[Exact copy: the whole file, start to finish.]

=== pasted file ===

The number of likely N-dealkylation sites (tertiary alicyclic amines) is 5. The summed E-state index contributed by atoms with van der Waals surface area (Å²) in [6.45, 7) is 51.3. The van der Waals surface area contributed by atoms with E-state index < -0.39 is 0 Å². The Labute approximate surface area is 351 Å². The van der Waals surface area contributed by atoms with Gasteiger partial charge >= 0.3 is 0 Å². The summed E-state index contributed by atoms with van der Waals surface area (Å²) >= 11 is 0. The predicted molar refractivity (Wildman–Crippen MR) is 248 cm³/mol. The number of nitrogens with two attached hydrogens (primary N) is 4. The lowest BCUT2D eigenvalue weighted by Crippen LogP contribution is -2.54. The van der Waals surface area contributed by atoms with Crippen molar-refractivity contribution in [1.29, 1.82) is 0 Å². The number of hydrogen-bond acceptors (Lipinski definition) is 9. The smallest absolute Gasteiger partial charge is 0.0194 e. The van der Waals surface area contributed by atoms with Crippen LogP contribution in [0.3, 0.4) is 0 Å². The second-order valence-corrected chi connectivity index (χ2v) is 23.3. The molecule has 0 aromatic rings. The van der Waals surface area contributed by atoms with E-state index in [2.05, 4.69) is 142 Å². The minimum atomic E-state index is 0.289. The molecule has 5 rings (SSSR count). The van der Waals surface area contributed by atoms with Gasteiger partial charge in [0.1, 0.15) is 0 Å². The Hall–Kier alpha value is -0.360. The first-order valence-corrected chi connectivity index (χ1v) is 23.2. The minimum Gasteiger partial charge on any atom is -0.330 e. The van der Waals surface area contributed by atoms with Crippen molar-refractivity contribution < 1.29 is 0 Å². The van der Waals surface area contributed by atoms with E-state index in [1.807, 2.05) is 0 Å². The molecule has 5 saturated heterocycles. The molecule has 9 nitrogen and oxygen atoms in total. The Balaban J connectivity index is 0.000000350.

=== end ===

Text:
The number of likely N-dealkylation sites (tertiary alicyclic amines) is 5. The summed E-state index contributed by atoms with van der Waals surface area (Å²) in [6.45, 7) is 51.3. The van der Waals surface area contributed by atoms with E-state index < -0.39 is 0 Å². The Labute approximate surface area is 351 Å². The van der Waals surface area contributed by atoms with Gasteiger partial charge >= 0.3 is 0 Å². The summed E-state index contributed by atoms with van der Waals surface area (Å²) >= 11 is 0. The predicted molar refractivity (Wildman–Crippen MR) is 248 cm³/mol. The number of nitrogens with two attached hydrogens (primary N) is 4. The lowest BCUT2D eigenvalue weighted by Crippen LogP contribution is -2.54. The van der Waals surface area contributed by atoms with Crippen molar-refractivity contribution in [1.29, 1.82) is 0 Å². The number of hydrogen-bond acceptors (Lipinski definition) is 9. The smallest absolute Gasteiger partial charge is 0.0194 e. The van der Waals surface area contributed by atoms with Crippen LogP contribution in [0.3, 0.4) is 0 Å². The second-order valence-corrected chi connectivity index (χ2v) is 23.3. The molecule has 0 aromatic rings. The van der Waals surface area contributed by atoms with E-state index in [2.05, 4.69) is 142 Å². The minimum atomic E-state index is 0.289. The molecule has 5 rings (SSSR count). The van der Waals surface area contributed by atoms with Gasteiger partial charge in [0.1, 0.15) is 0 Å². The Hall–Kier alpha value is -0.360. The first-order valence-corrected chi connectivity index (χ1v) is 23.2. The minimum Gasteiger partial charge on any atom is -0.330 e. The van der Waals surface area contributed by atoms with Crippen molar-refractivity contribution < 1.29 is 0 Å². The van der Waals surface area contributed by atoms with E-state index in [1.807, 2.05) is 0 Å². The molecule has 5 saturated heterocycles. The molecule has 9 nitrogen and oxygen atoms in total. The Balaban J connectivity index is 0.000000350.